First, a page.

4. Be patient with yourself.

Despite its consistent urging to live a morally impeccable life, The Art of Living actually ended on a realistic and graceful note, saying “Forgive yourself over and over and over again. Then try to do better next time.” It’s an idea that friends, family, pastors, professors, and others throughout my life have been telling me, but seeing it in writing from an ancient stoic, someone who values discipline and excellence more highly than anyone, was deeply meaningful to me. If I can remember to practice this last one, I think all my other goals for this year may actually be attainable.


happy birthday, Dad

Yesterday, when asked what my favorite aspect of nature is, I replied,

without hesitation,

trees. “Why?”, she asked.

Because they’re wise, steadfast, standing out yet not imposing,

confident and quiet; humble.


The oak has seen far more than any of us here

generations of people walking under, trying to do good and be kind,

or maybe not.


The maple, too, had to watch us grow up,

blondies (and a brownie) running out the side door of the Lawlis Road house, eager to toughen up our bare feet.

And gradually, the little feet and hands were bigger,

then less frequent, then no more.

He is probably happy to have climbers again, at least for a little while.


The “perfect” tree has now been hit and weathered.

Things can’t stay symmetrical forever.

Yet I wasn’t sad, nor do I like it any less.

I may even like it more now; the cracks show the sturdy inside.

And there’s a bigger gap for the sun to shine through.


Do I love trees because my dad loves trees,

Or do I love them because I love my dad?

Both, I guess.

All I can say is, he’s all the things I love about trees,

and things I hope I am becoming.

not just a movie

Here is a rather simple statement: people must be willing to change in order to become better. Reluctance to listen and refusal to reconsider opinions is contradictory to the humility Jesus modeled. This is not to say that having a firm conviction is wrong; absolute truth does exist, and it is our obligation to seek it and preserve it. Still, we must carefully reach these convictions before holding them with such tightly-clenched fists. In searching for truth about an issue, we must try to hear from differing perspectives, and to ponder on them all. This may require some deal of bravery, and a good deal of wisdom.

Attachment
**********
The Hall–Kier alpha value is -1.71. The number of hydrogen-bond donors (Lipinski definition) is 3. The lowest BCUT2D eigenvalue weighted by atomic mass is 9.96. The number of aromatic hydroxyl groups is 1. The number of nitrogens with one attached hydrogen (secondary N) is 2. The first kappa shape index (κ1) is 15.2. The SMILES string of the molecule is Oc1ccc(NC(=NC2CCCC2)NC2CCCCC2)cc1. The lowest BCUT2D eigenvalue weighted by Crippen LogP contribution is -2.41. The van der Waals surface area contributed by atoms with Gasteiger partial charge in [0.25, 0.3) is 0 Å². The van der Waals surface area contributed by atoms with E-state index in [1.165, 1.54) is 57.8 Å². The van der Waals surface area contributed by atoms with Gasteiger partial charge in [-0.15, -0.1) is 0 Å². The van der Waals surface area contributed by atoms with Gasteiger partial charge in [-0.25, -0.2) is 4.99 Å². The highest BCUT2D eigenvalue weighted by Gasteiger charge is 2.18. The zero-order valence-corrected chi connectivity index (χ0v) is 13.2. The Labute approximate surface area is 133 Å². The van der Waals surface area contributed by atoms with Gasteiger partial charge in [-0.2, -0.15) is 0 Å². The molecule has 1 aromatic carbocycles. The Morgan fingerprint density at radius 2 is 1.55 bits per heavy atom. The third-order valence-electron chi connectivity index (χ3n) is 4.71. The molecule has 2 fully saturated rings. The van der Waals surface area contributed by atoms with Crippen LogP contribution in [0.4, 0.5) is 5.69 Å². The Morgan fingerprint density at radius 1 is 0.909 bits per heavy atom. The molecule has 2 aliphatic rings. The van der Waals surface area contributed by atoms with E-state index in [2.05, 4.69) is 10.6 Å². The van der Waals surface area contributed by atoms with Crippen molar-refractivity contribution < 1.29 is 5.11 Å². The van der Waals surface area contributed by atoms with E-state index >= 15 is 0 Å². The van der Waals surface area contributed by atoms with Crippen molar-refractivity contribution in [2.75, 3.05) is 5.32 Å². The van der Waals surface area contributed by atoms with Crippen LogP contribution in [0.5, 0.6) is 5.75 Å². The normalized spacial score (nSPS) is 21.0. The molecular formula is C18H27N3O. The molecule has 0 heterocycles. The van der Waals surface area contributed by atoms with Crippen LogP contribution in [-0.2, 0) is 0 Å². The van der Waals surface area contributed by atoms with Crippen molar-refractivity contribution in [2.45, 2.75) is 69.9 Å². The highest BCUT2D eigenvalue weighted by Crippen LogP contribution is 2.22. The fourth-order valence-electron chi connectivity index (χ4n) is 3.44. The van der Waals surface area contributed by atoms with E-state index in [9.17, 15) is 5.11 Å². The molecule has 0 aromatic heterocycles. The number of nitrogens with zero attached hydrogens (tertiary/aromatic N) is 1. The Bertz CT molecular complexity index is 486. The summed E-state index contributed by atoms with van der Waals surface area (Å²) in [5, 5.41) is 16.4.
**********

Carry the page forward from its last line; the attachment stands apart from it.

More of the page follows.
In the past few years, my positions have been formed by many different voices. With some issues, I have listened, read, prayed, and ended up unchanged in my position. With others, I have had my opinions completely flipped upside-down. It is always a humbling thing to admit to being wrong, but it is ultimately rewarding to reach an educated conclusion about what is truth.

I sat down last night with an urge to write, but as usual was struggling to figure out what to write about. I have become significantly less outspoken about political issues in recent months, as I have seen the hostility they can create between myself and loved ones, so my initial intent was not to write about anything controversial. My writing was going nowhere, so I took a break and ended up watching an amazing documentary called Before the Flood. (You can watch the entire thing for free on YouTube: https://www.youtube.com/watch?v=IEqBduQIx-Q.) After the film, I felt such a sense of urgency that I could not write about anything else.

So many people in the United States do not believe that human activity is affecting the climate, or that the planet is in real danger, despite the undeniable facts. If you are one of them, please know that I do not hate you, nor do I think you are stupid. I believe that fear is powerful and often disguises itself as stubbornness and blindness. Fear must be recognized and addressed, even if it makes us uncomfortable.

God’s desire for us is to be in community, and this requires that we depend on and trust each other. God has given us incredible minds, and God has given us science. Very few people would deny that science is good when it comes to curing cancer or having surgery. Why, then, do some people trust a scientist to save their own lives, but refuse to accept science when it pertains to the health of the rest of Creation (which inevitably includes humankind)?

I suspect nothing I write will convince anyone of what I am now utterly convinced is true, and that is not my goal. My hope is simply to get people to watch Before the Flood, education which anyone on the spectrum of environmentalism can benefit from. Late NASA astronaut and scientist Piers John Sellers is interviewed in the film and states plainly (yet with more optimism than many of the voices in the film), “The facts are crystal clear: the ice is melting, the earth is warming, the sea level is rising. Those are facts. Rather than feeling it’s hopeless, say ‘Okay, this is the problem. Let’s be realistic. Let’s find a way out of it.’ And there are ways out of it…So there’s hope.”